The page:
Man Who Mistook His Wife For A Hat: And Other Clinical Tales, The

Oliver Sacks
In his most extraordinary book, “one of the great clinical writers of the twentieth century” (The New York Times) recounts the case histories of patients lost in the bizarre, apparently inescapable world of neurological disorders.Oliver Sacks’s The Man Who Mistook His Wife for a Hat tells the stories of individuals afflicted with fantastic perceptual and intellectual aberrations: patients who have lost their memories and with them the greater part of their pasts; who are no longer able to recognize people and common objects; who are stricken with violent tics and grimaces or who shout involuntary obscenities; whose limbs have become alien; who have been dismissed as retarded yet are gifted with uncanny artistic or mathematical talents. If inconceivably strange, these brilliant tales remain, in Dr. Sacks’s splendid and sympathetic telling, deeply human. They are studies of life struggling against incredible adversity, and they enable us to enter the world of the neurologically impaired, to imagine with our hearts what it must be to live and feel as they do. A great healer, Sacks never loses sight of medicine’s ultimate responsibility: “the suffering, afflicted, fighting human subject.”

Reviews

Reviewed: 2018-03-22
A lovely master work. Many eye opening case studies with a lovely literacy. Though I did not enjoy the over poeticness and romanticization of the cases.
Reviewed: 2017-08-29
Book Description In his most extraordinary book, "one of the great clinical writers of the twentieth century" (The New York Times) recounts the case histories of patients lost in the bizarre, apparently inescapable world of neurological disorders. Oliver Sacks's The Man Who Mistook His Wife for a Hat tells the stories of individuals afflicted with fantastic perceptual and intellectual aberrations: patients who have lost their memories and with them the greater part of their pasts; who are no longer able to recognize people and common objects; who are stricken with violent tics and grimaces or who shout involuntary obscenities; whose limbs have become alien; who have been dismissed as retarded yet are gifted with uncanny artistic or mathematical talents. If inconceivably strange, these brilliant tales remain, in Dr. Sacks's splendid and sympathetic telling, deeply human. They are studies of life struggling against incredible adversity, and they enable us to enter the world of the neurologically impaired, to imagine with our hearts what it must be to live and feel as they do. A great healer, Sacks never loses sight of medicine's ultimate responsibility: "the suffering, afflicted, fighting human subject." Editorial Reviews From Publishers Weekly A neurologist who claims to be equally interested in disease and people, Sacks (Awakenings, etc.) explores neurological disorders with a novelist's skill and an appreciation of his patients as human beings. These cases, some of which have appeared in literary or medical publications, illustrate the tragedy of losing neurological facultiesmemory, powers of visualization, word-recognitionor the also-devastating fate of those suffering an excess of neurological functions causing such hyper states as chorea, tics, Tourette's syndrome and Parkinsonism. Still other patients experience organically based hallucinations, transports, visions, etc., usually deemed to be psychic in nature. The science of neurology, Sacks charges, stresses the abstract and computerized at the expense of judgment and emotional depthsin his view, the most important human qualities. Therapy for brain-damaged patients (by medication, accommodation, music or art) should, he asserts, be designed to help restore the essentially personal quality of the individual. First serial to New York Review of Books, The Sciences and Science; Reader's Subscription alternate. January Copyright 1985 Reed Business Information, Inc. --This text refers to an out of print or unavailable edition of this title. From Library Journal Neurologist Sacks, author of Awakenings and A Leg To Stand On , presents a series of clinical tales drawn from fascinating and unusual cases encountered during his years of medical practice. Dividing his text into four parts"losses" of neurological function; "excesses"; "transports" involving reminiscence, altered perception, and imagination; and "the simple," or the world of the retardedSacks introduces the reader to real people who suffer from a variety of neurological syndromes which include symptoms such as amnesia, uncontrolled movements, and musical hallucinations. Sacks recounts their stories in a riveting, compassionate, and thoughtful manner. Written on a somewhat scholarly level, the book is highly recommended for larger collections. Debra Berlanstein, Towson State Univ. Lib., Baltimore Copyright 1986 Reed Business Information, Inc. --This text refers to an out of print or unavailable edition of this title.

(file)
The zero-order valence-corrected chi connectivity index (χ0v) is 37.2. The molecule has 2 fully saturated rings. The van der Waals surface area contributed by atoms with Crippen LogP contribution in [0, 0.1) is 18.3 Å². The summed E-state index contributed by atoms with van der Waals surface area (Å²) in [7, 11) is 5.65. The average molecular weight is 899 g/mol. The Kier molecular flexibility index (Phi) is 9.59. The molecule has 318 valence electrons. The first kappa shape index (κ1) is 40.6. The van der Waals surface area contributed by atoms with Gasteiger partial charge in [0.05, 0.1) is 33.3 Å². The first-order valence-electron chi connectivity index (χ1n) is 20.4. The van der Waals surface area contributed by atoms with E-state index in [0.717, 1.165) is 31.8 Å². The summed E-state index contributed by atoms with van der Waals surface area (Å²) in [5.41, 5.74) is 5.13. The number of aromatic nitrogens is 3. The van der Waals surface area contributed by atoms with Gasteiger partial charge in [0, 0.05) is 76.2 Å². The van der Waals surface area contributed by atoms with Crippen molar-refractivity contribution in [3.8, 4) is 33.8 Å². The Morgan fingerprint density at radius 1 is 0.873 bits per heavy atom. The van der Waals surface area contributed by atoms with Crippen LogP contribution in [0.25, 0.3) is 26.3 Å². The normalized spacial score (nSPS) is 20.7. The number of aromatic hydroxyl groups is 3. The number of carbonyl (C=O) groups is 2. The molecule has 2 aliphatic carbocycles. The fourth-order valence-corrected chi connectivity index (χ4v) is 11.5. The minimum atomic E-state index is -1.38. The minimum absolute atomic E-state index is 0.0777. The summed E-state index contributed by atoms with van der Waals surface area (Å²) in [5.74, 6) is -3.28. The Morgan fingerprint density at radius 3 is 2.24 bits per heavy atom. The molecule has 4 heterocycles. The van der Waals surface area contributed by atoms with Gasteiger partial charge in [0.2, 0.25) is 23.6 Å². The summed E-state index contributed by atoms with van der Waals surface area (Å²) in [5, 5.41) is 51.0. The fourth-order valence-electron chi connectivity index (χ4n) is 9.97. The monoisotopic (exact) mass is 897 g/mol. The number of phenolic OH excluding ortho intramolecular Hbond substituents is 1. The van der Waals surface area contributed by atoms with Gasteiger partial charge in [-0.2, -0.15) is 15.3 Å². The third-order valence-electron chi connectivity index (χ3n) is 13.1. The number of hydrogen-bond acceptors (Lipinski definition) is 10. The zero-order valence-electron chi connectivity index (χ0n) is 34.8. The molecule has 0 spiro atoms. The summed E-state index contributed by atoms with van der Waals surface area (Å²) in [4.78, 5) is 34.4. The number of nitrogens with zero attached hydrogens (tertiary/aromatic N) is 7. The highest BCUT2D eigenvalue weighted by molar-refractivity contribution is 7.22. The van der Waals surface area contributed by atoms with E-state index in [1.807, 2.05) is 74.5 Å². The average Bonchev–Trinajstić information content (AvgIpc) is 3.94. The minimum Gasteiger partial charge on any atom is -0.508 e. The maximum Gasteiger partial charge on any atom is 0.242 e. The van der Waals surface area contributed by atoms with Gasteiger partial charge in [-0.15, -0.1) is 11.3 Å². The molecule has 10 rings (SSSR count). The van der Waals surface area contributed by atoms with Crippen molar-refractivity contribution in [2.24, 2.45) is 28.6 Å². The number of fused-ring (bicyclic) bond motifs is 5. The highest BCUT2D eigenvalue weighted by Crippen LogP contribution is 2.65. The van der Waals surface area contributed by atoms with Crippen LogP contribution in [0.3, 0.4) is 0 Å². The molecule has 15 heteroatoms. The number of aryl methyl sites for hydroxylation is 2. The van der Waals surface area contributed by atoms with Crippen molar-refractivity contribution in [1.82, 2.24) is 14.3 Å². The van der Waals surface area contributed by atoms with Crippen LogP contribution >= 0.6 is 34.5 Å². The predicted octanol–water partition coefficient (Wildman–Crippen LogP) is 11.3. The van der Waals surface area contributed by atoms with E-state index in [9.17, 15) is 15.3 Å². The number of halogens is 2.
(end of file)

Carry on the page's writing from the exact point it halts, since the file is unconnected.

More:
Reviewed: 2017-06-05
Free Reading, Year 12, Science
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